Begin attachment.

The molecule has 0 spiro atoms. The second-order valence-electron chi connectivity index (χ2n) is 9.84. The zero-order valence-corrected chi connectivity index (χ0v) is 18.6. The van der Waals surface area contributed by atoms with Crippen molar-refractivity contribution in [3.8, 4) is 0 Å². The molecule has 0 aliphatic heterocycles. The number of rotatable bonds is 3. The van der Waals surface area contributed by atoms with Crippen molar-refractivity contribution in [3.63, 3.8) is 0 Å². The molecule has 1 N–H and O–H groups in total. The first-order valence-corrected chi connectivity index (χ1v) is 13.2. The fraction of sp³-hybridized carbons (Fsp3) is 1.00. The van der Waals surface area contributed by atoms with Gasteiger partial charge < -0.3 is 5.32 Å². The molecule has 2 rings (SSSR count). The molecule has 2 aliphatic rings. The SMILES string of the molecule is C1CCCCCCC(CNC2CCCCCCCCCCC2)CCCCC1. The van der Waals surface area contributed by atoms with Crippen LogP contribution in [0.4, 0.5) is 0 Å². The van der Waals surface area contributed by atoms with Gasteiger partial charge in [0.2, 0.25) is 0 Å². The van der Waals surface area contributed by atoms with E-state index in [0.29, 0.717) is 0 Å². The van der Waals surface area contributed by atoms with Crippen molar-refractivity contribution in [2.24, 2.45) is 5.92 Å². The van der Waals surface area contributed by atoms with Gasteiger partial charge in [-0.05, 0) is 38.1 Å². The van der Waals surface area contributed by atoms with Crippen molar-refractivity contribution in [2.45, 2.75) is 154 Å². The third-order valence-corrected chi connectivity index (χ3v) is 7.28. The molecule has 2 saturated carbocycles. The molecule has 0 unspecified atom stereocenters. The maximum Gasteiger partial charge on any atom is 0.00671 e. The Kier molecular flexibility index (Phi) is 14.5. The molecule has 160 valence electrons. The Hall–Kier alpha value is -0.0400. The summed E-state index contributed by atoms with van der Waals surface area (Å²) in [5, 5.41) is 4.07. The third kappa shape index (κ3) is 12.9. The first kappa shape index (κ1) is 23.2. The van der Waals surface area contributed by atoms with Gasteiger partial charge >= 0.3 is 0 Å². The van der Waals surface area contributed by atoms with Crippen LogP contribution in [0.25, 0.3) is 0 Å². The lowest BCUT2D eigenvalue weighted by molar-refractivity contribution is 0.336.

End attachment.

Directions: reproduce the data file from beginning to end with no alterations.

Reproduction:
The molecule has 0 spiro atoms. The second-order valence-electron chi connectivity index (χ2n) is 9.84. The zero-order valence-corrected chi connectivity index (χ0v) is 18.6. The van der Waals surface area contributed by atoms with Crippen molar-refractivity contribution in [3.8, 4) is 0 Å². The molecule has 0 aliphatic heterocycles. The number of rotatable bonds is 3. The van der Waals surface area contributed by atoms with Crippen molar-refractivity contribution in [3.63, 3.8) is 0 Å². The molecule has 1 N–H and O–H groups in total. The first-order valence-corrected chi connectivity index (χ1v) is 13.2. The fraction of sp³-hybridized carbons (Fsp3) is 1.00. The van der Waals surface area contributed by atoms with Gasteiger partial charge < -0.3 is 5.32 Å². The molecule has 2 rings (SSSR count). The molecule has 2 aliphatic rings. The SMILES string of the molecule is C1CCCCCCC(CNC2CCCCCCCCCCC2)CCCCC1. The van der Waals surface area contributed by atoms with Crippen LogP contribution in [0.4, 0.5) is 0 Å². The van der Waals surface area contributed by atoms with Gasteiger partial charge in [0.2, 0.25) is 0 Å². The van der Waals surface area contributed by atoms with E-state index in [0.29, 0.717) is 0 Å². The van der Waals surface area contributed by atoms with Crippen molar-refractivity contribution in [2.24, 2.45) is 5.92 Å². The van der Waals surface area contributed by atoms with Gasteiger partial charge in [-0.05, 0) is 38.1 Å². The van der Waals surface area contributed by atoms with Crippen molar-refractivity contribution in [2.45, 2.75) is 154 Å². The third-order valence-corrected chi connectivity index (χ3v) is 7.28. The molecule has 2 saturated carbocycles. The molecule has 0 unspecified atom stereocenters. The maximum Gasteiger partial charge on any atom is 0.00671 e. The Kier molecular flexibility index (Phi) is 14.5. The molecule has 160 valence electrons. The Hall–Kier alpha value is -0.0400. The summed E-state index contributed by atoms with van der Waals surface area (Å²) in [5, 5.41) is 4.07. The third kappa shape index (κ3) is 12.9. The first kappa shape index (κ1) is 23.2. The van der Waals surface area contributed by atoms with Gasteiger partial charge >= 0.3 is 0 Å². The van der Waals surface area contributed by atoms with Crippen LogP contribution in [0.25, 0.3) is 0 Å². The lowest BCUT2D eigenvalue weighted by molar-refractivity contribution is 0.336.